But can natural gas prices rebound? It might take a while, but it's probable. Over the long term, natural gas demand should meet the increased supply. On the latest quarterly call, ExxonMobil (XOM) CEO Rex Tillerson predicted that "natural gas will be the fastest-growing major energy source in the world and will overtake coal as the second-largest global energy source behind only oil in the next 20 years." And as companies turn to higher profits in oil, natural gas supplies should come down over time, which can only help improve the supply-demand imbalance.
Natural gas, which is the cleanest of all the fossil fuels, also appears to have governmental support. President Barack Obama, in a recent update on his proposed energy plan, called "the potential for natural gas enormous." A new energy bill backed by T. Boone Pickens, titled "The New Alternative Transportation to Give Americans Solutions Act," or NAT GAS act for short, would provide federal incentives for natural gas. The plan, which appears to have broad bipartisan support, would provide purchasers and manufacturers of natural gas vehicles with credits. If passed, the bill could put natural gas back in play.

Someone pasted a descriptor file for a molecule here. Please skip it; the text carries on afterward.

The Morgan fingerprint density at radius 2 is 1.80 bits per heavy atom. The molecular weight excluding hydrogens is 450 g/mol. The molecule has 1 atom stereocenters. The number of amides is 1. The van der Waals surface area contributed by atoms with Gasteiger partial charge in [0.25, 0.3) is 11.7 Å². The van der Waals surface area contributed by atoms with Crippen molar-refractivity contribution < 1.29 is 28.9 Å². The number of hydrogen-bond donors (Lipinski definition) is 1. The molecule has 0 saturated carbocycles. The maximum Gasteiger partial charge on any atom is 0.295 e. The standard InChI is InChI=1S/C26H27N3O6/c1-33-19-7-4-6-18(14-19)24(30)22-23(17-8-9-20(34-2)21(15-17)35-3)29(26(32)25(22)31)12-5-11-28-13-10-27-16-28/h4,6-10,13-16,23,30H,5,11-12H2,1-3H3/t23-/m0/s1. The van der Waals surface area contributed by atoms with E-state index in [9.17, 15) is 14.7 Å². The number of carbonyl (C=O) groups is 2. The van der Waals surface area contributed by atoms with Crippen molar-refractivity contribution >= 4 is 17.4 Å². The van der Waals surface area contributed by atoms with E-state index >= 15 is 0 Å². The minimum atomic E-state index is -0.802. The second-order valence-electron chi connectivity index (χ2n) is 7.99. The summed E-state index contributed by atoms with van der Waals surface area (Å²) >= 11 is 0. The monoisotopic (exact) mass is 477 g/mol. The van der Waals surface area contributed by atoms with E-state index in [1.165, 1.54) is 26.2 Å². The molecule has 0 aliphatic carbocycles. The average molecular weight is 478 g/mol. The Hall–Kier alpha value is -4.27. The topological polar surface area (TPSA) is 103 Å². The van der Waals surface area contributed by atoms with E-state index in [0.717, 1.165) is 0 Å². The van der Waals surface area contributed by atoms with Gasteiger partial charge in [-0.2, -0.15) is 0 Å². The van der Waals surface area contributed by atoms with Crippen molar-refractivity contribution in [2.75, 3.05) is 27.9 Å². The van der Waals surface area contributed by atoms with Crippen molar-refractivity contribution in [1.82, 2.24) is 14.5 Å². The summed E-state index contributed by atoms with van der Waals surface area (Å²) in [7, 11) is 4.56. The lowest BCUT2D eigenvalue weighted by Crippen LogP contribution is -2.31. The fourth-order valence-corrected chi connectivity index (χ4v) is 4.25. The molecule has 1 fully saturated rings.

So how does an investor take advantage any potential increase in the price of natural gas? To get direct exposure to any change in gas prices, the best investment is the United States Natural Gas Fund (UNG), an exchange traded fund that invests in futures contracts on natural gas. For those interested in an ETF tied closely to natural gas stocks, take a look at the First Trust ISE-Revere Natural Gas Index Fund (FCG). The fund 's top five holdings, as of May 25, were Cabot Oil & Gas (COG - Get Report), PetroHawk Energy (HK - Get Report), Southwestern Energy (SWN - Get Report), Stone Energy (SGY - Get Report) and Range Resources (RRC - Get Report).